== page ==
Over 2 years ago, concern began to grow when it was discovered that the 58-story high Millennium Tower in San Francisco had settled 16 inches and tilted 2 inches, after just 8 years of being open. The latest reports, according to NBC Bay Area, say that the building is now tilting 18 inches, when measured at the top. That stress on the curtain wall may have caused a 36-story window to crack.
On September 1, residents were awoken by the sound of a large cracking noise around 2:30am. The owner of one of the units on the 36th floor then found that one of the window’s had a large crack in it. The windows were supposed to be able to withstand hurricane force winds. After the crack was reported, the sidewalk below that side of the building was barricaded off and a team of experts were scheduled to assess the window.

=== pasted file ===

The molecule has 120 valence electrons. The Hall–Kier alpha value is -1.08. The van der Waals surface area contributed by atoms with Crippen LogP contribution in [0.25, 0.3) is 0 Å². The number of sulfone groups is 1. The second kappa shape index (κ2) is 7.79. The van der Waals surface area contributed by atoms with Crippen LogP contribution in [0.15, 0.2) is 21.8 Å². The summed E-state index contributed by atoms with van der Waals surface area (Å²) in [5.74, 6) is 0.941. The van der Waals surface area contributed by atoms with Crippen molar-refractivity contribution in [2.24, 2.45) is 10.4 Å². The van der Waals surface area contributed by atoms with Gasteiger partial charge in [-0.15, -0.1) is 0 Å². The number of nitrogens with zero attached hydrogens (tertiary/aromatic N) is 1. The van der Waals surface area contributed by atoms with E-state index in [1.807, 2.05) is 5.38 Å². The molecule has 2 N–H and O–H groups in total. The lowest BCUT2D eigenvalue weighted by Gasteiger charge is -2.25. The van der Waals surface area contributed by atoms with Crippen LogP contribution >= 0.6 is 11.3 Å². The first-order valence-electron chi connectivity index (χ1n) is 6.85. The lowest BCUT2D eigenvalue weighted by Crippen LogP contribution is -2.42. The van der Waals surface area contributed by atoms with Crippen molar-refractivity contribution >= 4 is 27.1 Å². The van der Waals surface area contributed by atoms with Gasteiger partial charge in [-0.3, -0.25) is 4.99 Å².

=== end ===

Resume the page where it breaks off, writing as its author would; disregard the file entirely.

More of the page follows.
The Homeowner’s Association hired a drone pilot to conduct an aerial survey last week, which turned out to be a little more eventful than they were expected. After the drone took photos and videos of the window, the pilot lost satellite signal and lost control of the drone and it came crashing back down to earth, nearly missing a young child, according to CBS SF Bay Area.
Experts in the area have expressed concern in the past that the curtain wall may be separating from the interior structure, which, in addition to putting additional stress on the curtain wall, it could also create a fire hazard. The gaps between the floors could possibly allow a fire to spread much more quickly.
The final fix to the building will be an expensive one and all interested parties are still engulfed in legal battles. In April of 2018, engineers proposed a solution to the problem that could cost anywhere between $200 and $500 million. The solution, which would involve installing 275-300 micro piles down to bedrock, could possibly cost more than the $350 million it took to build the tower in the first place.
Full story: New Crack in San Francisco's Tilting Millennium Tower | NBC Bay Area